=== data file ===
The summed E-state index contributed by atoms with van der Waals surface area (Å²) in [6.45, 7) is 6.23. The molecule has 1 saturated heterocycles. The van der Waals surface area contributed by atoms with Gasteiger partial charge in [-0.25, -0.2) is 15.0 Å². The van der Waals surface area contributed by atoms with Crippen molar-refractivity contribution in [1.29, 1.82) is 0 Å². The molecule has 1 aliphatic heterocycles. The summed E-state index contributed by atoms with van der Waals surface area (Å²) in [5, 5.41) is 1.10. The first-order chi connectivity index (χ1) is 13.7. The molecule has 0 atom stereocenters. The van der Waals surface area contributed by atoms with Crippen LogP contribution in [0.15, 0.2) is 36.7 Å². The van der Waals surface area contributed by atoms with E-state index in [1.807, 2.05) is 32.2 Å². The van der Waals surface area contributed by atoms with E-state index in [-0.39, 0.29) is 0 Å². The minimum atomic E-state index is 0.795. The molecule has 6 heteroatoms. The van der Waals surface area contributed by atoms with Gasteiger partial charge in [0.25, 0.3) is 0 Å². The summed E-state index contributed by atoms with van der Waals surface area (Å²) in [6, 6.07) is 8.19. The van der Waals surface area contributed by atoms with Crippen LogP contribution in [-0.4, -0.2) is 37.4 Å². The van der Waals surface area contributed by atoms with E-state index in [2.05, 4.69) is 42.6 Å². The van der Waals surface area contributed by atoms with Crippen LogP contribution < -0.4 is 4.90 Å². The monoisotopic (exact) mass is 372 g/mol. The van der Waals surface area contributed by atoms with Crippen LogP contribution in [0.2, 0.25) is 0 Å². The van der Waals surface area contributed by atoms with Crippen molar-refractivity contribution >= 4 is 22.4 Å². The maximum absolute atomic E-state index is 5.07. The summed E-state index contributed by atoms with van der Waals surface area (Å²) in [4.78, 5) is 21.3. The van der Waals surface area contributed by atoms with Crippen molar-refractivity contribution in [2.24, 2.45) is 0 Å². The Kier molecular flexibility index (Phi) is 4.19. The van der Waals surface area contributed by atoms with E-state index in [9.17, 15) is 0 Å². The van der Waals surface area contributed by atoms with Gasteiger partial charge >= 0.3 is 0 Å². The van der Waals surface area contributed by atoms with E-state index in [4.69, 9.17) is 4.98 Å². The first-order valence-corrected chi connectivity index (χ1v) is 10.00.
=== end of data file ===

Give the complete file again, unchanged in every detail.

The summed E-state index contributed by atoms with van der Waals surface area (Å²) in [6.45, 7) is 6.23. The molecule has 1 saturated heterocycles. The van der Waals surface area contributed by atoms with Gasteiger partial charge in [-0.25, -0.2) is 15.0 Å². The van der Waals surface area contributed by atoms with Crippen molar-refractivity contribution in [1.29, 1.82) is 0 Å². The molecule has 1 aliphatic heterocycles. The summed E-state index contributed by atoms with van der Waals surface area (Å²) in [5, 5.41) is 1.10. The first-order chi connectivity index (χ1) is 13.7. The molecule has 0 atom stereocenters. The van der Waals surface area contributed by atoms with Crippen LogP contribution in [0.15, 0.2) is 36.7 Å². The van der Waals surface area contributed by atoms with E-state index in [1.807, 2.05) is 32.2 Å². The van der Waals surface area contributed by atoms with E-state index in [-0.39, 0.29) is 0 Å². The minimum atomic E-state index is 0.795. The molecule has 6 heteroatoms. The van der Waals surface area contributed by atoms with Gasteiger partial charge in [0.25, 0.3) is 0 Å². The summed E-state index contributed by atoms with van der Waals surface area (Å²) in [6, 6.07) is 8.19. The van der Waals surface area contributed by atoms with Crippen LogP contribution in [-0.4, -0.2) is 37.4 Å². The van der Waals surface area contributed by atoms with E-state index in [2.05, 4.69) is 42.6 Å². The van der Waals surface area contributed by atoms with Crippen LogP contribution < -0.4 is 4.90 Å². The monoisotopic (exact) mass is 372 g/mol. The van der Waals surface area contributed by atoms with Crippen LogP contribution in [0.2, 0.25) is 0 Å². The van der Waals surface area contributed by atoms with Crippen molar-refractivity contribution >= 4 is 22.4 Å². The maximum absolute atomic E-state index is 5.07. The summed E-state index contributed by atoms with van der Waals surface area (Å²) in [4.78, 5) is 21.3. The van der Waals surface area contributed by atoms with Crippen molar-refractivity contribution in [2.24, 2.45) is 0 Å². The Kier molecular flexibility index (Phi) is 4.19. The van der Waals surface area contributed by atoms with E-state index in [9.17, 15) is 0 Å². The van der Waals surface area contributed by atoms with Gasteiger partial charge >= 0.3 is 0 Å². The van der Waals surface area contributed by atoms with E-state index in [4.69, 9.17) is 4.98 Å². The first-order valence-corrected chi connectivity index (χ1v) is 10.00.